And for my next trickBMJ 2008; 337 doi: https://doi.org/10.1136/bmj.a2492 (Published 10 November 2008) Cite this as: BMJ 2008;337:a2492
- Wendy Moore, journalist, London
In the laudable history of clinical trials, little has given doctors more pleasure than the demonstration of the placebo effect, particularly when it is used to undermine unorthodox treatments.
John Hunter, the tireless 18th century experimenter, could scarcely conceal his delight when conducting a trial on the popular folklore remedy of spider’s web. After secretly dosing a patient who had the “ague” with the treatment, he found that it had “not the slightest effect”; yet once his patient had been informed of the intervention, “the effect was produced,” he gloated.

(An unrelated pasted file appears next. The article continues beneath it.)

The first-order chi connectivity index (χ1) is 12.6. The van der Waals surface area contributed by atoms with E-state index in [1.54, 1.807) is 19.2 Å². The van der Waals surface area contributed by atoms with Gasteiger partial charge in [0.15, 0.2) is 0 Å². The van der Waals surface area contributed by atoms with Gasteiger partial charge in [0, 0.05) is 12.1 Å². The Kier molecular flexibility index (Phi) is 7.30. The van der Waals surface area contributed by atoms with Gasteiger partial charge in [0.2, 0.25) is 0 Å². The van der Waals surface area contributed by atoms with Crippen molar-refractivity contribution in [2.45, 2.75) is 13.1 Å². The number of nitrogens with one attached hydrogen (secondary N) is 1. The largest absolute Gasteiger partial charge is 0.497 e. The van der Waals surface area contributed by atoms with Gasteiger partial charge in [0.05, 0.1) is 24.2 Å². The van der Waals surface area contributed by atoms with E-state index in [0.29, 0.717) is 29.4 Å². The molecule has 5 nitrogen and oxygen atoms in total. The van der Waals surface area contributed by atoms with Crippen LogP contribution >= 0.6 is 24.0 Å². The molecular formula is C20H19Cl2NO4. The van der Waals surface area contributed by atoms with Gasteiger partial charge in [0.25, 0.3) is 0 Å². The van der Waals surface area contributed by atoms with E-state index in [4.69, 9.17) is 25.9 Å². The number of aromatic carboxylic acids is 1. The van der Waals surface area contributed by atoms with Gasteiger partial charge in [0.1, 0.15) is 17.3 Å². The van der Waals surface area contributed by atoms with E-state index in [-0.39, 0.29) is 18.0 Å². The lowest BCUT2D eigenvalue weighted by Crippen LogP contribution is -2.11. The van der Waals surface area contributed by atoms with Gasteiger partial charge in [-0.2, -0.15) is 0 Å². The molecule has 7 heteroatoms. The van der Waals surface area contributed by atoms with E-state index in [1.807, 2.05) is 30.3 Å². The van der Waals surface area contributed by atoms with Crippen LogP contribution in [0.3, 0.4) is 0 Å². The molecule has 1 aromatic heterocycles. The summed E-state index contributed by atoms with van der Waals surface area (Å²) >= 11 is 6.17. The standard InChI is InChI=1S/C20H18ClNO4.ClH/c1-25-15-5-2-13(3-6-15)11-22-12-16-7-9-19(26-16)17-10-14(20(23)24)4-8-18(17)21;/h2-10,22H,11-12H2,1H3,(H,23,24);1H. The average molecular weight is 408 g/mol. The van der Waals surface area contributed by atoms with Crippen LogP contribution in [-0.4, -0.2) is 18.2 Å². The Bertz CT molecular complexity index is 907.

As a maverick who regarded conventional and alternative treatments with almost equal disdain, Hunter was one of the few—and possibly the first—to test a standard medicine against a placebo. Convinced that mercury, the stock treatment for gonorrhoea, was …